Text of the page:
Tsunami in Quebec

The following seat projection is based upon a blended and weighted sample of polls from Ekos, Forum research, Ipsos, Nanos and CROP (Quebec only) conducted between April 18-20. Approximately 8000 respondents are included in the aggregate figures. Quebec has marked what has been one of the most dramatic transformations of public opinion in memory, after a very static period covering the election's first three weeks. The Quebec NDP increase of 14% in a week and 20% since the last election, accompanied by a BQ decline of 10% since 2008 is historic, and suggests that the seat projection for the province is much more tenuous than usual. The model has applied the swing evenly throughout the province, and accordingly might understate NDP gains. If we were able to detect subregional patterns of NDP strength in the swing, the party might have been allocated more seats. The New Democrats also had some gains in the west, notably BC, but the Conservatives rebounded from recent slippage in Ontario.

Projected distribution of seats by party and region, released April 22, 2011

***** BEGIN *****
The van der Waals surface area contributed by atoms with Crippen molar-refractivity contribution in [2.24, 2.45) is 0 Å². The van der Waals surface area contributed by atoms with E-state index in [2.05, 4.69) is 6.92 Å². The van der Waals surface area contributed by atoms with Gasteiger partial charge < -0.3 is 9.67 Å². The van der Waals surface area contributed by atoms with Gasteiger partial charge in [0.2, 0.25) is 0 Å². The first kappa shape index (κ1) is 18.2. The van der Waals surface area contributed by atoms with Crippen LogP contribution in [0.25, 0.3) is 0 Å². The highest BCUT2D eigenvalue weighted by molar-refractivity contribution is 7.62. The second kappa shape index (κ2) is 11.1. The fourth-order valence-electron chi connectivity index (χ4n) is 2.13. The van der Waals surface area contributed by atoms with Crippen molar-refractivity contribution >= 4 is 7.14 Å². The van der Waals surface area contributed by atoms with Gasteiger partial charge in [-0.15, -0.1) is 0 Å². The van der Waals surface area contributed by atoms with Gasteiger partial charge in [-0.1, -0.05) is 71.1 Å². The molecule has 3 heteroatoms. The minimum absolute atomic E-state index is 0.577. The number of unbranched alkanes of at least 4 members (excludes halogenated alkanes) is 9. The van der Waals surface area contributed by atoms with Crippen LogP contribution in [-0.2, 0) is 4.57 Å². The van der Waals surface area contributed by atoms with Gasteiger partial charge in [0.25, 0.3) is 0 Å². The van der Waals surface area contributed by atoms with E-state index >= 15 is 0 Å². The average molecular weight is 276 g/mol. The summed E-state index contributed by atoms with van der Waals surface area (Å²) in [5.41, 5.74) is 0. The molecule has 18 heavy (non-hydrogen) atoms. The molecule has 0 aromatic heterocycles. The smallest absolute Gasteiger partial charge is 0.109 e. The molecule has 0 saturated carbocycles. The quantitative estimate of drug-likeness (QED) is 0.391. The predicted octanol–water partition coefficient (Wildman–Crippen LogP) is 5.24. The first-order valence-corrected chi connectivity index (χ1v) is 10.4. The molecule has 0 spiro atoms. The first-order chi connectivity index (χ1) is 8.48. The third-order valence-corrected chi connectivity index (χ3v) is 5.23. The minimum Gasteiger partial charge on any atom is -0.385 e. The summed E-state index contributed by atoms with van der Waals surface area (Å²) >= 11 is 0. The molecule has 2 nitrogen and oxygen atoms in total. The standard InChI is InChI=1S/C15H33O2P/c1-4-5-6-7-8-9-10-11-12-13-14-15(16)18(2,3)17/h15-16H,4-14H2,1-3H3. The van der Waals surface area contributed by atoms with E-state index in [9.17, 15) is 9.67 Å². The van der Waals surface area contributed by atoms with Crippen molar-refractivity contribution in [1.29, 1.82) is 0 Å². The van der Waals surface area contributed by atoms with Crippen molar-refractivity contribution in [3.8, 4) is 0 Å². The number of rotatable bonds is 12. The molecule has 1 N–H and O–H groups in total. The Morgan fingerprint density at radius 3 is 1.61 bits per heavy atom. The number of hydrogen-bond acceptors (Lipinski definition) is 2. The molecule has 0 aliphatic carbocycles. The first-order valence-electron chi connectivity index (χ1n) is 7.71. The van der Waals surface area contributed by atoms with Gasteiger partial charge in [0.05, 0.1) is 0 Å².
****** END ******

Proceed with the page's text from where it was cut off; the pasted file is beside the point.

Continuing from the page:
conservative liberal ndp bq
Other
Canada
149
68
52
39
--
2008 Election Results
143
77
37
49
2
Atlantic provinces
14
14
4
--
--
2008 Election Results
10
17
4
--
1
Quebec
9
12
15
39
--
2008 Election Results
10
14
1
49
1
Ontario
56
33
17
--
--
2008 Election Results
51
38
17
--
--
Manitoba, Saskatchewan, and territories
24
3
4
--
--
2008 Election Results
23
3
5
--
--
Alberta
27
--
1
--
--
2008 Election Results
27
--
1
--
--
British Columbia
19
6
11
--
--
2008 Election Results
22
5
9
--
--

Note:  The "regional swing model" is more fully explained in a paper originally prepared and presented by Dr. Barry Kay to the 1990 annual meeting of the Canadian Political Science Association, entitled "Improving Upon the Cube Law: A Regional Swing Model for Converting Canadian Popular Vote into Parliamentary Seats". It should be noted that the application of the model above does not make use of the "incumbency effect" described in that paper. In tests for past elections, using late campaign polls to project electoral outcomes, the model has proved to be accurate within an average of four seats per party since 1963. Readers interested in post-dictions for past federal elections dating back to 1963, for projections using pre-election polls dating back to the 1980 federal election and for three Ontario provincial elections, may contact me at bkay@wlu.ca.

Level of Government: